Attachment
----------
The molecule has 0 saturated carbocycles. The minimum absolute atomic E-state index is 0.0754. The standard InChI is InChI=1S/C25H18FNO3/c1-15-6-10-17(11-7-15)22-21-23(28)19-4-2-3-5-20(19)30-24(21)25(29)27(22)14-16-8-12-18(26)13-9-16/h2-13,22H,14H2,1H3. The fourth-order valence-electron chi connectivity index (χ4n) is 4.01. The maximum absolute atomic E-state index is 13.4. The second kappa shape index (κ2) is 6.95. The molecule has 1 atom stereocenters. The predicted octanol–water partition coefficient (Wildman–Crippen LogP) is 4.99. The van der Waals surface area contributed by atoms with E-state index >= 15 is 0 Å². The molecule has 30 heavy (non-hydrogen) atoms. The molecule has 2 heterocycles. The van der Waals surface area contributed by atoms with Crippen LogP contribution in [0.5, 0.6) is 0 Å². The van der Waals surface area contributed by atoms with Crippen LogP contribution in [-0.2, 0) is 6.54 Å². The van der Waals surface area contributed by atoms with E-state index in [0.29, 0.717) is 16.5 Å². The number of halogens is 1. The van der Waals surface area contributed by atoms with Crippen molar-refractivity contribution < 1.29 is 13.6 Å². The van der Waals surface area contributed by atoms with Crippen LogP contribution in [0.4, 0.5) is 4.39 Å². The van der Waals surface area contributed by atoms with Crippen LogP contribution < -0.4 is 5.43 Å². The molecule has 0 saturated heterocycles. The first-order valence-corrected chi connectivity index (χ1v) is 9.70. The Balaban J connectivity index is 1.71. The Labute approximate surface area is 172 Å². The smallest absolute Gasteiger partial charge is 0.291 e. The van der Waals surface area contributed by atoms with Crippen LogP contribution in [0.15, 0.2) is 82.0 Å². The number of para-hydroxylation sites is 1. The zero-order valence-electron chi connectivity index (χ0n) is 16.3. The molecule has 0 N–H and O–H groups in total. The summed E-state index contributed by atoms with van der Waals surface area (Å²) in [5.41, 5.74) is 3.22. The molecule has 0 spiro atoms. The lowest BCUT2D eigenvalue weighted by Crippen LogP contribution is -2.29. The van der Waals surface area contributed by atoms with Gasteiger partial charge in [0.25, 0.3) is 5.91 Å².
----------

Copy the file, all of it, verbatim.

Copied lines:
The molecule has 0 saturated carbocycles. The minimum absolute atomic E-state index is 0.0754. The standard InChI is InChI=1S/C25H18FNO3/c1-15-6-10-17(11-7-15)22-21-23(28)19-4-2-3-5-20(19)30-24(21)25(29)27(22)14-16-8-12-18(26)13-9-16/h2-13,22H,14H2,1H3. The fourth-order valence-electron chi connectivity index (χ4n) is 4.01. The maximum absolute atomic E-state index is 13.4. The second kappa shape index (κ2) is 6.95. The molecule has 1 atom stereocenters. The predicted octanol–water partition coefficient (Wildman–Crippen LogP) is 4.99. The van der Waals surface area contributed by atoms with E-state index >= 15 is 0 Å². The molecule has 30 heavy (non-hydrogen) atoms. The molecule has 2 heterocycles. The van der Waals surface area contributed by atoms with Crippen LogP contribution in [0.5, 0.6) is 0 Å². The van der Waals surface area contributed by atoms with Crippen LogP contribution in [-0.2, 0) is 6.54 Å². The van der Waals surface area contributed by atoms with E-state index in [0.29, 0.717) is 16.5 Å². The number of halogens is 1. The van der Waals surface area contributed by atoms with Crippen molar-refractivity contribution < 1.29 is 13.6 Å². The van der Waals surface area contributed by atoms with Crippen LogP contribution in [0.4, 0.5) is 4.39 Å². The van der Waals surface area contributed by atoms with Crippen LogP contribution < -0.4 is 5.43 Å². The molecule has 0 saturated heterocycles. The first-order valence-corrected chi connectivity index (χ1v) is 9.70. The Balaban J connectivity index is 1.71. The Labute approximate surface area is 172 Å². The smallest absolute Gasteiger partial charge is 0.291 e. The van der Waals surface area contributed by atoms with Crippen LogP contribution in [0.15, 0.2) is 82.0 Å². The number of para-hydroxylation sites is 1. The zero-order valence-electron chi connectivity index (χ0n) is 16.3. The molecule has 0 N–H and O–H groups in total. The summed E-state index contributed by atoms with van der Waals surface area (Å²) in [5.41, 5.74) is 3.22. The molecule has 0 spiro atoms. The lowest BCUT2D eigenvalue weighted by Crippen LogP contribution is -2.29. The van der Waals surface area contributed by atoms with Gasteiger partial charge in [0.25, 0.3) is 5.91 Å².